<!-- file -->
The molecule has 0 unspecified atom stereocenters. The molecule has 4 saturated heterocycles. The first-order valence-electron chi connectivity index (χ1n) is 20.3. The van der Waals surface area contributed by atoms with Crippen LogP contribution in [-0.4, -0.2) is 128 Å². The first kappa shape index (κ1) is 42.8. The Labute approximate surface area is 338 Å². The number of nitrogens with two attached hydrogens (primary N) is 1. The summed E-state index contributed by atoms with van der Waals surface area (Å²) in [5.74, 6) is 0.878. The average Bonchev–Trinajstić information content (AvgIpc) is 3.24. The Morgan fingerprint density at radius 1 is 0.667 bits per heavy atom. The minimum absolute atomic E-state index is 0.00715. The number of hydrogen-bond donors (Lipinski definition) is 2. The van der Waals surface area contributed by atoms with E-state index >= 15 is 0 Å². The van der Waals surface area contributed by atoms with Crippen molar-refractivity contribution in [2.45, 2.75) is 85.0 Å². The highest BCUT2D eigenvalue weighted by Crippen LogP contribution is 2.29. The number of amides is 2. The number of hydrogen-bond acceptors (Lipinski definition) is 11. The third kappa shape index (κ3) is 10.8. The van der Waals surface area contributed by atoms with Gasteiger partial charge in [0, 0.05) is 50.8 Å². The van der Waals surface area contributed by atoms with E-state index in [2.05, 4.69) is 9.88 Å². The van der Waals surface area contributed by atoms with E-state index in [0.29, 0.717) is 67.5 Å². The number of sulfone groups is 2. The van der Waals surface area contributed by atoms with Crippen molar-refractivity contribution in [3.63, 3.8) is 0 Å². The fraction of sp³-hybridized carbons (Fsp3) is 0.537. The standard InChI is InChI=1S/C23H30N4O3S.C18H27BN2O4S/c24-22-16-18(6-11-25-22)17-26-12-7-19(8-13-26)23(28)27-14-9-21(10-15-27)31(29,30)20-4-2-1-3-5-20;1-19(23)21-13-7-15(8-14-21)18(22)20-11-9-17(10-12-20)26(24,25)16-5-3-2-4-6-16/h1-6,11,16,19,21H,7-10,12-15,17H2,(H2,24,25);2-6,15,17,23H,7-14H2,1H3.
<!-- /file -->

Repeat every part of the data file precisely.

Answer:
The molecule has 0 unspecified atom stereocenters. The molecule has 4 saturated heterocycles. The first-order valence-electron chi connectivity index (χ1n) is 20.3. The van der Waals surface area contributed by atoms with Crippen LogP contribution in [-0.4, -0.2) is 128 Å². The first kappa shape index (κ1) is 42.8. The Labute approximate surface area is 338 Å². The number of nitrogens with two attached hydrogens (primary N) is 1. The summed E-state index contributed by atoms with van der Waals surface area (Å²) in [5.74, 6) is 0.878. The average Bonchev–Trinajstić information content (AvgIpc) is 3.24. The Morgan fingerprint density at radius 1 is 0.667 bits per heavy atom. The minimum absolute atomic E-state index is 0.00715. The number of hydrogen-bond donors (Lipinski definition) is 2. The van der Waals surface area contributed by atoms with E-state index >= 15 is 0 Å². The van der Waals surface area contributed by atoms with Crippen molar-refractivity contribution in [2.45, 2.75) is 85.0 Å². The highest BCUT2D eigenvalue weighted by Crippen LogP contribution is 2.29. The number of amides is 2. The number of hydrogen-bond acceptors (Lipinski definition) is 11. The third kappa shape index (κ3) is 10.8. The van der Waals surface area contributed by atoms with Gasteiger partial charge in [0, 0.05) is 50.8 Å². The van der Waals surface area contributed by atoms with E-state index in [2.05, 4.69) is 9.88 Å². The van der Waals surface area contributed by atoms with E-state index in [0.29, 0.717) is 67.5 Å². The number of sulfone groups is 2. The van der Waals surface area contributed by atoms with Crippen molar-refractivity contribution in [3.63, 3.8) is 0 Å². The fraction of sp³-hybridized carbons (Fsp3) is 0.537. The standard InChI is InChI=1S/C23H30N4O3S.C18H27BN2O4S/c24-22-16-18(6-11-25-22)17-26-12-7-19(8-13-26)23(28)27-14-9-21(10-15-27)31(29,30)20-4-2-1-3-5-20;1-19(23)21-13-7-15(8-14-21)18(22)20-11-9-17(10-12-20)26(24,25)16-5-3-2-4-6-16/h1-6,11,16,19,21H,7-10,12-15,17H2,(H2,24,25);2-6,15,17,23H,7-14H2,1H3.